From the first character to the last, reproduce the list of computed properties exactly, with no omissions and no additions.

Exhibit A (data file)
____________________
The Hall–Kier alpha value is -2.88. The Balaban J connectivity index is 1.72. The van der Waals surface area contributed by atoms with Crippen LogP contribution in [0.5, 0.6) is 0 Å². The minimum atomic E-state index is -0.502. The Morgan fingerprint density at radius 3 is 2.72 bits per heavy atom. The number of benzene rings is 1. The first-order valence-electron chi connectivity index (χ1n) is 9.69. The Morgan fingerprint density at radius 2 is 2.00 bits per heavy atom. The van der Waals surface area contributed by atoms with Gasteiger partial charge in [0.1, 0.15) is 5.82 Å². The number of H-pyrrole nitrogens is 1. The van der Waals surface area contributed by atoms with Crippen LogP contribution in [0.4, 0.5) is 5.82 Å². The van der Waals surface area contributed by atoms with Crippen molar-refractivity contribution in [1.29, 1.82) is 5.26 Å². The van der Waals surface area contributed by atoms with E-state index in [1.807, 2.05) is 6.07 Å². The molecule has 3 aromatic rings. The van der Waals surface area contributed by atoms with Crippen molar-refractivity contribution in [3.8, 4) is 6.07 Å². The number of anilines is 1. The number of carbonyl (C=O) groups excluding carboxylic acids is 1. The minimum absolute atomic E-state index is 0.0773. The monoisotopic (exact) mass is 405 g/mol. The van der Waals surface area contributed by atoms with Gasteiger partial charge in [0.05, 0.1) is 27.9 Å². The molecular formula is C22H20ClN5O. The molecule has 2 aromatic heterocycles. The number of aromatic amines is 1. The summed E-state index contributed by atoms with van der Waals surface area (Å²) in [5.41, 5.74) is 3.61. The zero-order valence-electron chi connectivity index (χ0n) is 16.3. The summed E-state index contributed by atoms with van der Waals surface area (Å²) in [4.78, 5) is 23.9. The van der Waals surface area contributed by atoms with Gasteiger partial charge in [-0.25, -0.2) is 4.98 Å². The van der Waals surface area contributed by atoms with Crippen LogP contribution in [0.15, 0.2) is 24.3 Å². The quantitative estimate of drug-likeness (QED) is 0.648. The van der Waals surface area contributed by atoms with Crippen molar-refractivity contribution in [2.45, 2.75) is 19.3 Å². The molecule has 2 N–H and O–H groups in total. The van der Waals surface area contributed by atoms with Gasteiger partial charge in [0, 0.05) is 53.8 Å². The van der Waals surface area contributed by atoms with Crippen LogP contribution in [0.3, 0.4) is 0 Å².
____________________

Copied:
The Hall–Kier alpha value is -2.88. The Balaban J connectivity index is 1.72. The van der Waals surface area contributed by atoms with Crippen LogP contribution in [0.5, 0.6) is 0 Å². The minimum atomic E-state index is -0.502. The Morgan fingerprint density at radius 3 is 2.72 bits per heavy atom. The number of benzene rings is 1. The first-order valence-electron chi connectivity index (χ1n) is 9.69. The Morgan fingerprint density at radius 2 is 2.00 bits per heavy atom. The van der Waals surface area contributed by atoms with Gasteiger partial charge in [0.1, 0.15) is 5.82 Å². The number of H-pyrrole nitrogens is 1. The van der Waals surface area contributed by atoms with Crippen LogP contribution in [0.4, 0.5) is 5.82 Å². The van der Waals surface area contributed by atoms with Crippen molar-refractivity contribution in [1.29, 1.82) is 5.26 Å². The van der Waals surface area contributed by atoms with E-state index in [1.807, 2.05) is 6.07 Å². The molecule has 3 aromatic rings. The van der Waals surface area contributed by atoms with Crippen molar-refractivity contribution in [3.8, 4) is 6.07 Å². The number of anilines is 1. The number of carbonyl (C=O) groups excluding carboxylic acids is 1. The minimum absolute atomic E-state index is 0.0773. The monoisotopic (exact) mass is 405 g/mol. The van der Waals surface area contributed by atoms with Gasteiger partial charge in [0.05, 0.1) is 27.9 Å². The molecular formula is C22H20ClN5O. The molecule has 2 aromatic heterocycles. The number of aromatic amines is 1. The summed E-state index contributed by atoms with van der Waals surface area (Å²) in [5.41, 5.74) is 3.61. The zero-order valence-electron chi connectivity index (χ0n) is 16.3. The summed E-state index contributed by atoms with van der Waals surface area (Å²) in [4.78, 5) is 23.9. The van der Waals surface area contributed by atoms with Gasteiger partial charge in [-0.25, -0.2) is 4.98 Å². The van der Waals surface area contributed by atoms with Crippen LogP contribution in [0.15, 0.2) is 24.3 Å². The quantitative estimate of drug-likeness (QED) is 0.648. The van der Waals surface area contributed by atoms with Crippen molar-refractivity contribution in [2.45, 2.75) is 19.3 Å². The molecule has 2 N–H and O–H groups in total. The van der Waals surface area contributed by atoms with Gasteiger partial charge in [0, 0.05) is 53.8 Å². The van der Waals surface area contributed by atoms with Crippen LogP contribution in [0.3, 0.4) is 0 Å².